• Some DNA is not expressed
• Some amino acid substitutions produce no change in the function of the protein
• Development is canalized which buffer the phenotype against genetic and environmental perturbations

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Mechanisms causing random change that drive genetic drift

• Neutral variation in reproductive success
• Mendel’s Law of Segregation states that there are two alleles present at a locus in a heterozygote diploid organism, and the probability that one of them will get into a given gamete is 50% (flip of a coin)

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Bottleneck

A severe, temporary reduction in population size.

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Founder effect

The principle that the founders of a new small population carry only a fraction of the total genetic variation in the source population.

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Genetic drift

Random changes in the frequencies of alleles or genotypes within a population.

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Causes of Bottlenecks

• Migration
• Infectious Disease
• Predation
• Famine
• Environmental catastrophe • War or genocide
• Cultural isolation

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Potential causes of dramatic reduction in population size resulting in reduction of genetic diversity

• Migration of small population breaking off from main source population
• Infectious disease epidemic causes dramatic mortality of most of population
• Predation causes dramatic mortality of most of population
• Famine causes dramatic mortality of most of population
• Environmental disaster causes dramatic mortality of most
of population
• War or genocide causes dramatic mortality of most of population
• Cultural isolation (e.g., Amish) prevents a small population from reproducing with larger surrounding population

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Genetic bottlenecks & founder effects

• Whether a new small population is the result of disease, famine, predation, environmental catastrophe, war, genocide, or the migration of a small number of individuals from a larger parent population, the resulting new population is dramatically smaller then the original parent population which creates a genetic bottleneck.
• Genetic bottle necks may generate conditions for a founder effect i.e., a new small population whose members carry only a fraction of the total genetic variation in the original source population and may have a high frequency of certain alleles that were rare in the original parent population (Fig 3.7)

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Founder effect

• The establishment of a new population by a few original founders which carry only a small fraction of the total genetic variation of the parental population [Ernst Mayr, 1963].

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Genetic drift

• In small populations, in the absence of selection, random variation in allele frequencies from genetic drift can cause the allele either to disappear (0% frequency in the population) or become fixed (100% frequency in the population).

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Genetic drift

• In large populations, in the absence of selection, allele frequencies tend to change very slowly over generations.
• In small populations, in the absence of selection, the stochastic nature of reproductive processes means that alleles may be lost (0% frequency in the population) or fixed (100% frequency in the population) within a few generations.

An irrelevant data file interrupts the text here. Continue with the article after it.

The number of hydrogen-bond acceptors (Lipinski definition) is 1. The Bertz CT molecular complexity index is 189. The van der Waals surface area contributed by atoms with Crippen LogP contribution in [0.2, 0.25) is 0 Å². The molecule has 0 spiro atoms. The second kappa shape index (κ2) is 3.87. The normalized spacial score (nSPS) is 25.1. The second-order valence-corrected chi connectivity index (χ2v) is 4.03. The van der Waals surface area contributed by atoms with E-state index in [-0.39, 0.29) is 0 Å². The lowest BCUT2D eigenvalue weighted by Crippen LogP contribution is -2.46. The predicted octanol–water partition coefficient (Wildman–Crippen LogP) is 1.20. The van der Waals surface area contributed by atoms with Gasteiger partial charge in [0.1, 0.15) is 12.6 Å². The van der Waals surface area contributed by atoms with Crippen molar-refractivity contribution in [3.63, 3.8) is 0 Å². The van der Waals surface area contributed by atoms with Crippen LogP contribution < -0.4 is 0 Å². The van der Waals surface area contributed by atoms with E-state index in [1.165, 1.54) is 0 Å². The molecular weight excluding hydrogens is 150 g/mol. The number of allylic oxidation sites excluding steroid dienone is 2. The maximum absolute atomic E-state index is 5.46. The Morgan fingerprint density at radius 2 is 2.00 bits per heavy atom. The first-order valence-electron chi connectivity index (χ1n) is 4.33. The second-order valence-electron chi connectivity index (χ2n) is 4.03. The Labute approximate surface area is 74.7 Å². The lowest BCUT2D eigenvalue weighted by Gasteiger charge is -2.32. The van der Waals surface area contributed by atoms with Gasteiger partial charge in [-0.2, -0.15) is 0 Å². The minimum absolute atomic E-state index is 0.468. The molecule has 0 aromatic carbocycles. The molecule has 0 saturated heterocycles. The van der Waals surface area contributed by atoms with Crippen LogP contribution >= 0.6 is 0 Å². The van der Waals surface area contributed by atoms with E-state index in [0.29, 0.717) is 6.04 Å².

• The changes due to genetic drift are not driven by environmental or adaptive pressures, and may be beneficial, neutral, or detrimental to reproductive success.
• Fairness in meiosis and neutral variation in reproductive success drive genetic drift

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Bottlenecks, founder effects, and subsequent population growth

• Bottleneck generates a small population compared to original source population size.
• This small population tends to be influenced by genetic drift but may also be influenced by natural selection.
• Subsequent expansion of this population is derived from only a small sampling of genetic diversity present in the original source population.
• An allele that was rare in the original source population may be in high frequency in the bottleneck produced small population and its subsequent expanded population.

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Finnish founder population

• The Finnish population is a highly isolated population formed approximately 2,000 years ago by a founder population characterized by low population count, relative homogeneity, and isolation.
• Through a bottleneck migration, the Eastern Finnish population is estimated to have been founded by only 20-30 families.
• Although a rapid population increase occurred, the Finns in this area remained a highly homogenous population.
• More than 33 rare genetic diseases were found to be more prevalent in the Finnish population than in other populations.
• Aspartylglucosaminuria is autosomal recessive and occurs when aspartylglucosaminidase activity is deficient and results in the gradual development of mental retardation.
• Several mutations can cause this disorder, however, 98% of the cases in Finland have the identical mutation which suggests that almost all Finnish cases arise from a single founder event.

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Founder effect & drift

• New small population has decreased genetic variation, an increase in inbreeding, and an increased sensitivity to genetic drift.
• This can be observed in the limited gene pool of Iceland, Faroe Islands, Easter Islanders and those native to Pitcairn Island.

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Interaction between drift & selection

• In a finite population size, allele frequencies may be simultaneously affected both by selection and chance (drift).
• The effect of random genetic drift is negligible if selection on a locus is strong relative to the population size.
• Genetic drift is predominate if selection is weak on a locus.